Labradors, like most dogs, love to go for rides in a truck (or car). You’ll find they are not picky, a trip thru the drive-thru at Dairy Queen or a ride to the doggie park ñ both elicit the same amount of excitement initially. Of course it is up the pet parent to insure your dog’s safety, and make it a pleasant experience for both of you.
1.Use a crate in your truck to retrain your dog for his safety.
The crate is the ideal form of restraint for larger dogs. While there are Pickup Truck TieOuts to transport Buster in the truck bed, this isn’t the safest method. Dog seat belts are available too, but these may work best on smaller dogs.
With a crate, you can travel with your pet without the risk of your dog getting loose and becoming lost or interfering with safe driving. And because Buster is in a familiar place, made even more so when you add his favorite blanket and toy, he will be more relaxed and better behaved.
Crates are not for every dog, and training is easier when you start training as a puppy. There are many helpful resources to assist you with training an older dog or a puppy, as on this YouTube page.
2. Do not allow your pet to ride in the front seat
If you are using a dog seat belt, you may be tempted to allow Buster in the front seat, closer to you. This is not safe for your pet. In the event of an accident, the airbag may be deployed, causing severe injury.
3. Be alert and attentive to your pet when traveling
Many dogs do not travel well if they have eaten within three hours of a road trip. Watch for signs of nausea or agitation that may be a sign of stomach problems. Be especially cautious when taking a break from driving. Your pet should be on a leash before the vehicle door is opened, and if you are using a crate, do not open the door if the dog is barking and anxious. You may be in for a chase once he’s free to roam the truck cab. If you are not the only 2 legged companion, take care that Buster wasn’t tied to the back of the truck and forgotten when it was assumed someone else put him back in the truck. Stories of forgotten pets being dragged behind vehicles are heard all the time.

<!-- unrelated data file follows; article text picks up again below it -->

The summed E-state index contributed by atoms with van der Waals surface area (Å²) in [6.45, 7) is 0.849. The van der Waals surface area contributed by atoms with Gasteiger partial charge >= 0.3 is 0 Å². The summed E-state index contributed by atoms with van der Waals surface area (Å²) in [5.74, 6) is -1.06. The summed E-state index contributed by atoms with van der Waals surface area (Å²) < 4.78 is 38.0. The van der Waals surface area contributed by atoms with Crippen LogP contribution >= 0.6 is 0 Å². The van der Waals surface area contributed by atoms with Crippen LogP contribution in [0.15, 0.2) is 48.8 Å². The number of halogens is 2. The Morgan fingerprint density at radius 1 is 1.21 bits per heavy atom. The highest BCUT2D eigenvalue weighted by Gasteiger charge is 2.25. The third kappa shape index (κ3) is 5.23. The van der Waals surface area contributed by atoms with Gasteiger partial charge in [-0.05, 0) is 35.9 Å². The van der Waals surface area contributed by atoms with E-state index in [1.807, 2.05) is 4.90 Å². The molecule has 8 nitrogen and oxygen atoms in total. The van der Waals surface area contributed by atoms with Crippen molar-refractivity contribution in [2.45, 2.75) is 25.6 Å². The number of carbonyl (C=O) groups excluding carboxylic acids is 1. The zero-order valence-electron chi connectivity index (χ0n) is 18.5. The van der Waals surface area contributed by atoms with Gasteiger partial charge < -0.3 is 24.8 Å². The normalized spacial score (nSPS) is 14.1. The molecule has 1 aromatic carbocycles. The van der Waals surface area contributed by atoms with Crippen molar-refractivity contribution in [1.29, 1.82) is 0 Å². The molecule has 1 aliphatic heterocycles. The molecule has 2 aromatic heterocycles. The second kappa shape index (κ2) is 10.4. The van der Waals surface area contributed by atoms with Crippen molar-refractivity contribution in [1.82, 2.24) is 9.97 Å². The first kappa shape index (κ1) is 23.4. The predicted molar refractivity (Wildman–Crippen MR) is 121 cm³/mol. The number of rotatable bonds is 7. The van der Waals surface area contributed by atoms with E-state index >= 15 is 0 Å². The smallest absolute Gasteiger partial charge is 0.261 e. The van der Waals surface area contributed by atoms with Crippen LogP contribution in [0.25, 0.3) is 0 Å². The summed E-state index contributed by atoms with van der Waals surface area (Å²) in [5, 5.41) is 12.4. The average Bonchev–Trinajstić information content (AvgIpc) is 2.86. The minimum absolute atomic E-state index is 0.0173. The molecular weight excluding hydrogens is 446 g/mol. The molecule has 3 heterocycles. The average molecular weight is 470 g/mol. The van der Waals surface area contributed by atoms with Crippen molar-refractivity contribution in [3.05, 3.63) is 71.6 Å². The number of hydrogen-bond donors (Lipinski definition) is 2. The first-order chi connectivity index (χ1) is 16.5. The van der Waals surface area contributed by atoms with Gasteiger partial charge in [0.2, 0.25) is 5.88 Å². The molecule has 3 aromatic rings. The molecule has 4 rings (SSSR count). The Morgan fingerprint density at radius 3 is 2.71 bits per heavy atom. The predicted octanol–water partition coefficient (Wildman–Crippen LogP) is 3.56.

4. Never let your dog stick his head out the window
Those floppy ears on a Lab can flap in the wind hard enough to literally cause swelling. And of course flying dust and grime can hurt your pet’s eyes and/or cause inner ear and lung infections [source: ASPCA].
5. Invest in a pet ramp for ease of getting your dog in and out of your truck
If you have a large truck or SUV, you probably have side steps to help you in and out of the vehicle. Your dog many need the same assistance. Large dogs who have hip problems or older dogs especially will benefit from a ramp for easy boarding. There are foldable ramps that store easily, shorter ones that don’t fold, and ones that will even work on your deck at home. Select a ramp with a non-slip surface for added safety.
Your planning and preparation are keys to making your on the road adventure a happy experience for both you and Buster.
About this guest author: Judy lives in Wisconsin with her husband and writes for her personal blog as well as her company’s. She works for Truck Champ, who sells an array of truck accessories. An animal lover at heart, Judy has made it a mission to spread the word about safe pet transport for those who love to have their dogs while in transit.